• Waddling gait. This type of gait results from an exaggerated movement of the body’s trunk, which results in a waddling walk, that’s duck-like. Conditions that can produce this gait can be progressive muscular dystrophy or congenital hip dislocation.

What Is the Romberg Test?

The Romberg test, also known as the Romberg’s sign or Romberg’s maneuver, is designed to measure your sense of balance. A Romberg test is used to diagnose balance problems. Your balance system involves a couple of parts: your vision and sense of position. This test will be performed as part of a neurological exam.

A Romberg test is specifically designed to assess your dorsal column, which is part of your spinal cord. The dorsal column’s function is responsible for your sense of movement and position, known as proprioception. Your doctor will perform a Romberg test if you’ve been experiencing falls or dizziness and imbalance in the course of everyday life activities.

Who Would Get a Tinetti Balance Test?

The Tinetti balance test is administered to patients with Parkinson’s Disease, Multiple Sclerosis, stroke, spinal cord injury, acquired brain injury, and older adults. These groups of people are at higher risk for falls, and the Tinetti Balance Test helps assess the level and severity of that risk.

How Is the Tinetti Balance Test Performed?

The essential elements of the test are a hard, armless chair, a stopwatch, and a 15-foot flat, open walkway. The test has two parts. The first section is designed to assess balance abilities while seated in the chair and the ability to stand up from a seated position in the chair. The second section of the test is designed to assess the dynamic balance of the patient’s gait while they walk the fifteen feet of the test area. During the test, assistive devices the patient uses will typically be permitted, such as a cane, crutches, or walkers.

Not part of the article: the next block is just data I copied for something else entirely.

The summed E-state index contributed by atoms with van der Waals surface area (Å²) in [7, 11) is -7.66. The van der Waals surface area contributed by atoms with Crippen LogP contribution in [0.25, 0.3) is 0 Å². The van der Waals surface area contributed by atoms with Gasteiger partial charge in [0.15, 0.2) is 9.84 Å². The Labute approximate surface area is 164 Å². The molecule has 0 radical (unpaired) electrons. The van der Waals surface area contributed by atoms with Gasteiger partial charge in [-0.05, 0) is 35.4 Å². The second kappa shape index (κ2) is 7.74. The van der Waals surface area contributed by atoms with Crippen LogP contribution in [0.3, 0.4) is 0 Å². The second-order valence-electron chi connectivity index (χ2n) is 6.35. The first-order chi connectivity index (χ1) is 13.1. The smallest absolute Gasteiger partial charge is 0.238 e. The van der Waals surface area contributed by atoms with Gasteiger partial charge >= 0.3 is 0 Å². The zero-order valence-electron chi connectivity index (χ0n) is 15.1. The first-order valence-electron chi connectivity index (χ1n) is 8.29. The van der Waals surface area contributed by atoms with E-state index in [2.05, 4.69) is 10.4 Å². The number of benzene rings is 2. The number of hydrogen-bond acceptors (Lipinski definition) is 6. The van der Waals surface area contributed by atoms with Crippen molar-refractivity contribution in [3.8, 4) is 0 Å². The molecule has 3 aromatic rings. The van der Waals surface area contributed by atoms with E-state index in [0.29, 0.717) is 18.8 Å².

The patient will be seated in an armless chair and asked to rise out of the chair and remain standing. The patient will then be instructed to turn 360 degrees and return to a seated position in the chair. During this part of the test, the evaluating doctor will be checking several key points, such as how the patient rises from the chair and how they sit back down into the chair.

The doctor will also be checking whether the patient can stay upright while seated and standing. They’ll also evaluate what occurs when the patients’ eyes are closed and the reaction when they receive a slight push against their sternum.

Next, the patient will be instructed to walk a few feet at a normal, regular speed, turn around, and return to the beginning, walking back at a fast but safe speed. Then the patient will be asked to sit back down. The point of this part of the test is for the doctor to evaluate the patient’s gait — the length and height of their steps, whether their steps have symmetry and continuity, and if their trunk is straight while they’re walking.

If you’d like more information on gait disorders, the Romberg test, or the Tinetti balance test, reach out to the knowledgeable team at Scheck & Siress. We’d be happy to answer any questions you may have or get you set up for a consultation. You can reach us by phone at 866-299-6205 or via our secure online messaging system.